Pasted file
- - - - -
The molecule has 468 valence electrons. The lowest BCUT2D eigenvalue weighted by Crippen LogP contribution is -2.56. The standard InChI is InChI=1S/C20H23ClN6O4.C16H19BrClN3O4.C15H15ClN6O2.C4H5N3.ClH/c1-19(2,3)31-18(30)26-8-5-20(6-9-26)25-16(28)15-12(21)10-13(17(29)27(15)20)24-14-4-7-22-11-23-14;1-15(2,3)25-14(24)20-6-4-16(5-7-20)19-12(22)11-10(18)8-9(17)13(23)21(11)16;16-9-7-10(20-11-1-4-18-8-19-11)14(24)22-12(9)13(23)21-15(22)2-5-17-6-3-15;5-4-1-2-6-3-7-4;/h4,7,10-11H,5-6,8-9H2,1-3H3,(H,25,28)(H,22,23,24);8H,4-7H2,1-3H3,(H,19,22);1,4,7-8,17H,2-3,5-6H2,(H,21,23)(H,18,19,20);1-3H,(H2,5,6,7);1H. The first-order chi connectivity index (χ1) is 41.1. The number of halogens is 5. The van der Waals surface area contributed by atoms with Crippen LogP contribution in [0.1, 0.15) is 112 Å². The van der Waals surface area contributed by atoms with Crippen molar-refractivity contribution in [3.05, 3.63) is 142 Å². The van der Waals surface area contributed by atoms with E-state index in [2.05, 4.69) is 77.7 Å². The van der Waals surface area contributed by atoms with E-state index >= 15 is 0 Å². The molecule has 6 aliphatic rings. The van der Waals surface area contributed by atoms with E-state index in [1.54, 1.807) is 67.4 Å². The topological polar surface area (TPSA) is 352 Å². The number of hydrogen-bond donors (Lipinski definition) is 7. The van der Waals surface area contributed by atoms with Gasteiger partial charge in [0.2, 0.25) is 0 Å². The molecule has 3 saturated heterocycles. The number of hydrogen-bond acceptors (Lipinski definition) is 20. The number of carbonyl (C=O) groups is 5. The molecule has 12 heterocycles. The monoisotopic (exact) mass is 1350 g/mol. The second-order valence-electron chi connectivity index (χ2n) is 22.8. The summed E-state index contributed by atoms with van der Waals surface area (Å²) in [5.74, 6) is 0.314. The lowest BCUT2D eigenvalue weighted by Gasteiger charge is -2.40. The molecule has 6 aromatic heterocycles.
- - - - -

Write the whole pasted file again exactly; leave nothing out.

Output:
The molecule has 468 valence electrons. The lowest BCUT2D eigenvalue weighted by Crippen LogP contribution is -2.56. The standard InChI is InChI=1S/C20H23ClN6O4.C16H19BrClN3O4.C15H15ClN6O2.C4H5N3.ClH/c1-19(2,3)31-18(30)26-8-5-20(6-9-26)25-16(28)15-12(21)10-13(17(29)27(15)20)24-14-4-7-22-11-23-14;1-15(2,3)25-14(24)20-6-4-16(5-7-20)19-12(22)11-10(18)8-9(17)13(23)21(11)16;16-9-7-10(20-11-1-4-18-8-19-11)14(24)22-12(9)13(23)21-15(22)2-5-17-6-3-15;5-4-1-2-6-3-7-4;/h4,7,10-11H,5-6,8-9H2,1-3H3,(H,25,28)(H,22,23,24);8H,4-7H2,1-3H3,(H,19,22);1,4,7-8,17H,2-3,5-6H2,(H,21,23)(H,18,19,20);1-3H,(H2,5,6,7);1H. The first-order chi connectivity index (χ1) is 41.1. The number of halogens is 5. The van der Waals surface area contributed by atoms with Crippen LogP contribution in [0.1, 0.15) is 112 Å². The van der Waals surface area contributed by atoms with Crippen molar-refractivity contribution in [3.05, 3.63) is 142 Å². The van der Waals surface area contributed by atoms with E-state index in [2.05, 4.69) is 77.7 Å². The van der Waals surface area contributed by atoms with E-state index >= 15 is 0 Å². The molecule has 6 aliphatic rings. The van der Waals surface area contributed by atoms with E-state index in [1.54, 1.807) is 67.4 Å². The topological polar surface area (TPSA) is 352 Å². The number of hydrogen-bond donors (Lipinski definition) is 7. The van der Waals surface area contributed by atoms with Gasteiger partial charge in [0.2, 0.25) is 0 Å². The molecule has 3 saturated heterocycles. The number of hydrogen-bond acceptors (Lipinski definition) is 20. The number of carbonyl (C=O) groups is 5. The molecule has 12 heterocycles. The monoisotopic (exact) mass is 1350 g/mol. The second-order valence-electron chi connectivity index (χ2n) is 22.8. The summed E-state index contributed by atoms with van der Waals surface area (Å²) in [5.74, 6) is 0.314. The lowest BCUT2D eigenvalue weighted by Gasteiger charge is -2.40. The molecule has 6 aromatic heterocycles.